low end. 125 ton wagons are coming into wide use here; in the 1960s the
Central Railroad of New Jersey had a class of passenger locos that had
axle loadings of 35 tons.

As Caprotti (of valve gear fame) said when he visited the US in the
1930s and saw our railways, "You don't move trains - you move houses!"
--
Craig Zeni - REPLY TO -->> clzeni at mindspring dot com

<A HREF="http://www.mindspring.com/~clzeni/index.html">http://www.mindspring.com/~clzeni/index.html</A>

From: prakash <>

Subject: Re: ETD/HTD and more

Date: 27 Nov 1998 07:55:46 -0500




Hi Folks,

> To view it, I had to download Adobe Acrobat (4.5 Gb) first

This is a typo error. Acrobat 3.02 is 4.5 Mb and not 4.5 Gb.
My apology for inconvenience.

Prakash

From: Shankar <>

Subject: Fw: HINDI VERSION OF WINDOWS 98

Date: 27 Nov 1998 09:32:14 -0500


Hello,
Sorry if you find this bordering on the spam.Although NOWHERE connected
to
the IR, doesn't this remind you of IR's bi-lingual stance everywhere:
Pantry car/rasoi yaan, tourist car/paryatan yan, sleeper/shayan yaan
coach/dibba, airconditioned chair car/vaataanukool kursi yaan, etc.etc.
Worst come to worst, enjoy a hearty laugh before you tell me to lay off!
Best regards.
Shankar



>Date: Thu, 26 Nov 1998 16:51:06 -0800 (PST)
>>Date: Thu, 26 Nov 1998 09:28:10 +0530
>>Subject: HINDI VERSION OF WINDOWS 98
>>
>>
>>Subject: HINDI VERSION OF WINDOWS 98
>>
>>
>>
>> Hindi version of Windows 98 = Atyant Mulayam Khidkiyan 98
>>> >
>>> > Atyant Mulayam = Microsoft
>>> > Khidki = Window
>>> > Phaail = File
>>> > Bachao = Save
>>> > Aise Bachao = Save as
>>> > Subko Bachao = Save All
>>> > Mujhe Bachao = Help
>>> > Madad Pe Madad = Help On Help
>>> > Dhoondo = Find
>>> > Firse Dhoondo = Find Again
>>> > Hilao = Move
>>> > Chaara = Options
>>> > Bura sandesh yaa phail naam = Bad command or file name
>>> > Garbh girao,firse koshish karo,naakaamyab = Abort,retry,fail
>>> > Bichhavo = Tile
>>> > Thar Bhejo = Send Mail
>>> > Daak = Mail
>>> > Daakiya = Mailer
>>> > Bhaago = Run
>>> > Chhaapo = Print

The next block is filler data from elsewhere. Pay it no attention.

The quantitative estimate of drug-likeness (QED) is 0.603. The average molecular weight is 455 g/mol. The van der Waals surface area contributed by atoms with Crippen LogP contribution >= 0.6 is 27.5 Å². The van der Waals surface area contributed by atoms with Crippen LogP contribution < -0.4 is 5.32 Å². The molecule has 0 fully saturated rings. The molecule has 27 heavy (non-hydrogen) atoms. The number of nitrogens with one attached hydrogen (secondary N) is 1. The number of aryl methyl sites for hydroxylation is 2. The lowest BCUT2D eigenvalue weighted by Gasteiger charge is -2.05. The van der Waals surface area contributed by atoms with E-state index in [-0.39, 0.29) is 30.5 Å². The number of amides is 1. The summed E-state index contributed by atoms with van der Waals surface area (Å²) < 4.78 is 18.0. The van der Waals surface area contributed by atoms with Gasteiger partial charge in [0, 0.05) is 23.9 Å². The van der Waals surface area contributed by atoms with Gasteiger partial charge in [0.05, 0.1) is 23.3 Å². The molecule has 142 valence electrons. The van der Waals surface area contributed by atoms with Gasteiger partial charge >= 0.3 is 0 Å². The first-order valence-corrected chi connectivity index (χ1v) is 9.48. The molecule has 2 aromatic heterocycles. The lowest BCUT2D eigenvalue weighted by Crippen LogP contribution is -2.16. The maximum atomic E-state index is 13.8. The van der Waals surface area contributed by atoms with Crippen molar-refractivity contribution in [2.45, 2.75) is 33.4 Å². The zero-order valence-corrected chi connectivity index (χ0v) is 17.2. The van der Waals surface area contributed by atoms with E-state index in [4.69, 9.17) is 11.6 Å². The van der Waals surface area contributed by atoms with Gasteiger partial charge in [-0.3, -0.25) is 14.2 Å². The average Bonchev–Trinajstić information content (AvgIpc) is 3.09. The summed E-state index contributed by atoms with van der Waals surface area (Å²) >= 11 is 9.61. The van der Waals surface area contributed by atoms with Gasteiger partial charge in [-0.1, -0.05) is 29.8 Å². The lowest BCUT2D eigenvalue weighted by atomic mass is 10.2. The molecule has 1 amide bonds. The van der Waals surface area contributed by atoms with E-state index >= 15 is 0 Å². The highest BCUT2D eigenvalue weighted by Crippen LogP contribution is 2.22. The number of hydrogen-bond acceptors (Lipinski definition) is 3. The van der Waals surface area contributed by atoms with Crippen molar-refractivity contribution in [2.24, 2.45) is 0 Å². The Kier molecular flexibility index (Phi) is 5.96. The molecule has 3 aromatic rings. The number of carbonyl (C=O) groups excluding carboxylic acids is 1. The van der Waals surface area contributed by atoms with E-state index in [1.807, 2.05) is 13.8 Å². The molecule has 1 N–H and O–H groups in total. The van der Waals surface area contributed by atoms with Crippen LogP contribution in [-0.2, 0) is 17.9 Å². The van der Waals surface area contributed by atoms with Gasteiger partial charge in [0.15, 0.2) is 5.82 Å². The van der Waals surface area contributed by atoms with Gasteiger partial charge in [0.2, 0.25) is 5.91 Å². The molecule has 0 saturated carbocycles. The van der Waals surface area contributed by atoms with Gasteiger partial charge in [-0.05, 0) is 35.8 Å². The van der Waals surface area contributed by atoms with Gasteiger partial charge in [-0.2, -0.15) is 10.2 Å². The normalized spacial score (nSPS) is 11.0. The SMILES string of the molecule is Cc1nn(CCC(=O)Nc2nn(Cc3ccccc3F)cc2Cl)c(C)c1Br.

>>> > Dekh Ke Chhaapo = Print Preview
>>> > Chipkao = Paste
>>> > Khaas Chipkao = Paste Special
>>> > Mitaoo = Delete
>>> > Kagaz Ooper = Page Up
>>> > Kagaz Neeche = Page Down
>>> > Anth = End
>>> > Saaf karo = clear
>>> > Sab kuch saaf karo = clear all
>>> > Ghar (Or Makan) = Home
>>> > Topi Ka Tala = CapsLock
>>> > Hathiyaar = Tools
>>> > Khuli Chaadar = Spreadsheet
>>> > Futaas Ki Goli Kha = Exit
>>> > Ped = Tree
>>> > Chooha = Mouse
>>> > Chooha Chalak = Mouse Driver (Software)
>>> > Tik-Tik Karo = Click
>>> > Idhar-se-Udhar.Udhar-se-Idhar wala danda = Scrollbar
>>> > Pardha = Screen
>>> > Pardha Bachanewala = Screen Saver
>>> > Krimi = VIRUS
>>> > Tika = Anti Virus
>>> > Karo = Do
>>> > Galthi = Error
>>> > Ghusao = Insert
>>> > Pahale Ghusao = Insert Before
>>> > Beech Mein ghusao = Insert Between
>>> > Baadhme Ghusao = Insert After
>>> > Chabi Phalak = Key board
>>> > Choohha Ka Bisthar = Mouse pad
>>> > Avaaz Phodney Wali Cheez = Sound Blaster
>>> > Antarjatiya Jaal = InterNet
>>> > Baath-cheeth Dabba = Dialog Box
>>> > Chale? = Exit?
>>
>>
>>
>
>
>______________________________________________________
>Get Your Private, Free Email at <A HREF="http://www.hotmail.com">http://www.hotmail.com</A>
>

From: Larry Russell <>

Subject: Accident

Date: 27 Nov 1998 10:32:44 -0500


Hi all,
Anyone know which locomotives were involved in the accident and damage
estimates?
Larry